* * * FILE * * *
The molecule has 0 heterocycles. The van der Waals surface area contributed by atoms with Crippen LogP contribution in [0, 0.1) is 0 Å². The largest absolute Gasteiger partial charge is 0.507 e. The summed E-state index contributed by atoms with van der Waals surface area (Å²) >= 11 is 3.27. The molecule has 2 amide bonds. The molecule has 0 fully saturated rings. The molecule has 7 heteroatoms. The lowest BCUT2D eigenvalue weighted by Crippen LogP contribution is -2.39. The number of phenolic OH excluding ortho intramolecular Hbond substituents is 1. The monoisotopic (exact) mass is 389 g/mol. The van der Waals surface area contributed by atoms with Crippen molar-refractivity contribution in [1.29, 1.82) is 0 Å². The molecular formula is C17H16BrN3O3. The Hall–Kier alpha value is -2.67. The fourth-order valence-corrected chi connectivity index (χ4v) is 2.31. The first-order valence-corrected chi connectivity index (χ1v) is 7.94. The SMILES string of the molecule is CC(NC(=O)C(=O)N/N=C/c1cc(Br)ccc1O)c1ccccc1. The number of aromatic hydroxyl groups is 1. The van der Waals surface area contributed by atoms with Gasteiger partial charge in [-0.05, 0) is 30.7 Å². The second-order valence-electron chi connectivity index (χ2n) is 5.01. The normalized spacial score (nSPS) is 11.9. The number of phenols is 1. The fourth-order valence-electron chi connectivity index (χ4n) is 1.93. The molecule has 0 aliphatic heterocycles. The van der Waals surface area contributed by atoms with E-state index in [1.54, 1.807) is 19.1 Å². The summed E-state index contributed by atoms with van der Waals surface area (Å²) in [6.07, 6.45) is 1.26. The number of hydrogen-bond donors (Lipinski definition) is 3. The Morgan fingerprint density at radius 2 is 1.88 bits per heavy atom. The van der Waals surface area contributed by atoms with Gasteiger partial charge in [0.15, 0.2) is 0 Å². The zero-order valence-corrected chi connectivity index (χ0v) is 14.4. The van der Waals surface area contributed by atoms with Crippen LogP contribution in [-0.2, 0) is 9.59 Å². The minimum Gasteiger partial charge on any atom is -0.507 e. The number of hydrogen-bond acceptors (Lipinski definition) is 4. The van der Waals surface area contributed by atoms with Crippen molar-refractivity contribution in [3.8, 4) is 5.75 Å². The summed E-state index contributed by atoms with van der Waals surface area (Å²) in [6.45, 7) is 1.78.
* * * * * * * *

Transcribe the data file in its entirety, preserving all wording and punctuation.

The molecule has 0 heterocycles. The van der Waals surface area contributed by atoms with Crippen LogP contribution in [0, 0.1) is 0 Å². The largest absolute Gasteiger partial charge is 0.507 e. The summed E-state index contributed by atoms with van der Waals surface area (Å²) >= 11 is 3.27. The molecule has 2 amide bonds. The molecule has 0 fully saturated rings. The molecule has 7 heteroatoms. The lowest BCUT2D eigenvalue weighted by Crippen LogP contribution is -2.39. The number of phenolic OH excluding ortho intramolecular Hbond substituents is 1. The monoisotopic (exact) mass is 389 g/mol. The van der Waals surface area contributed by atoms with Crippen molar-refractivity contribution in [1.29, 1.82) is 0 Å². The molecular formula is C17H16BrN3O3. The Hall–Kier alpha value is -2.67. The fourth-order valence-corrected chi connectivity index (χ4v) is 2.31. The first-order valence-corrected chi connectivity index (χ1v) is 7.94. The SMILES string of the molecule is CC(NC(=O)C(=O)N/N=C/c1cc(Br)ccc1O)c1ccccc1. The number of aromatic hydroxyl groups is 1. The van der Waals surface area contributed by atoms with Gasteiger partial charge in [-0.05, 0) is 30.7 Å². The second-order valence-electron chi connectivity index (χ2n) is 5.01. The normalized spacial score (nSPS) is 11.9. The number of phenols is 1. The fourth-order valence-electron chi connectivity index (χ4n) is 1.93. The molecule has 0 aliphatic heterocycles. The van der Waals surface area contributed by atoms with E-state index in [1.54, 1.807) is 19.1 Å². The summed E-state index contributed by atoms with van der Waals surface area (Å²) in [6.07, 6.45) is 1.26. The number of hydrogen-bond donors (Lipinski definition) is 3. The Morgan fingerprint density at radius 2 is 1.88 bits per heavy atom. The van der Waals surface area contributed by atoms with Gasteiger partial charge in [0.15, 0.2) is 0 Å². The zero-order valence-corrected chi connectivity index (χ0v) is 14.4. The van der Waals surface area contributed by atoms with Crippen LogP contribution in [-0.2, 0) is 9.59 Å². The minimum Gasteiger partial charge on any atom is -0.507 e. The number of hydrogen-bond acceptors (Lipinski definition) is 4. The van der Waals surface area contributed by atoms with Crippen molar-refractivity contribution in [3.8, 4) is 5.75 Å². The summed E-state index contributed by atoms with van der Waals surface area (Å²) in [6.45, 7) is 1.78.